An appeals court decision on whether to reinstate US president Donald Trump’s controversial travel ban is expected later this week.

This came as one of three judges asked whether it could be discriminatory if it affected only 15% of the world’s Muslims.

The executive order temporarily banned entry for all refugees and visitors from seven mainly Muslim countries, until it was halted last week.

There was an hour of oral arguments from both sides at the court in San Francisco on Tuesday with Judge Richard Clifton querying whether the ban discriminates against Muslims.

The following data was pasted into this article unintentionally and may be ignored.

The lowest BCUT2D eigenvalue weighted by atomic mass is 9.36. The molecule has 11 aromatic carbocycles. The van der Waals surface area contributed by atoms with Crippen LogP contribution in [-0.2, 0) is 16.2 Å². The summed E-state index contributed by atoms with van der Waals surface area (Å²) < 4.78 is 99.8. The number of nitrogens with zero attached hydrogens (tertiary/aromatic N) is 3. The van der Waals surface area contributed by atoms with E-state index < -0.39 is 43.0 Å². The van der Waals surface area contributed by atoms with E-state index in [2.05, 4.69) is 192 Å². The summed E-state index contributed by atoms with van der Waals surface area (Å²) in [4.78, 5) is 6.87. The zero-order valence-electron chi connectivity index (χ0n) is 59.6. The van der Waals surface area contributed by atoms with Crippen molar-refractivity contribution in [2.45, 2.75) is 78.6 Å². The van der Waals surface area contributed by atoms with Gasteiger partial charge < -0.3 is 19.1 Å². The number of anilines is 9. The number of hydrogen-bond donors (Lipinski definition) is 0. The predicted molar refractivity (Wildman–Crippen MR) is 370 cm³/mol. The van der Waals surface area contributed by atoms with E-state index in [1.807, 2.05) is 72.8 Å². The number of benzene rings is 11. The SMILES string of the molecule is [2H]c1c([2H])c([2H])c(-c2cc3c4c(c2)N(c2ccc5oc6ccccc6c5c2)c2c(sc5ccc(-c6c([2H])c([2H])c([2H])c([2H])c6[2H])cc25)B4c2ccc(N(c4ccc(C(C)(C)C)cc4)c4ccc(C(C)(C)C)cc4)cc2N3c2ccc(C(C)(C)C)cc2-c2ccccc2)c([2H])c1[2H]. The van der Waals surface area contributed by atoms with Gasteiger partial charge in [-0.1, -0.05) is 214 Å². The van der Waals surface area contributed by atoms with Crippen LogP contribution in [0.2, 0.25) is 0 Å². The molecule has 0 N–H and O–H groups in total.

The case is likely to end up in the Supreme Court whatever the 9th US Circuit Court of Appeals decides.

The Justice Department urged the appeal judges to reinstate the banning order.

Lawyer August Flentje said Congress had authorised the president to control who can enter the country.

When asked to point to evidence that the seven countries affected – Iran, Iraq, Libya, Somalia, Sudan, Syria and Yemen – present a risk to the US, he said a number of Somalis in the US had been connected to the al-Shabab group.

Then a lawyer representing Washington state told the court that halting the executive order had not harmed the US government.

Solicitor general Noah Purcell said the ban had affected thousands of residents of the state, with students delayed as they tried to come to Washington and others prevented from visiting family abroad.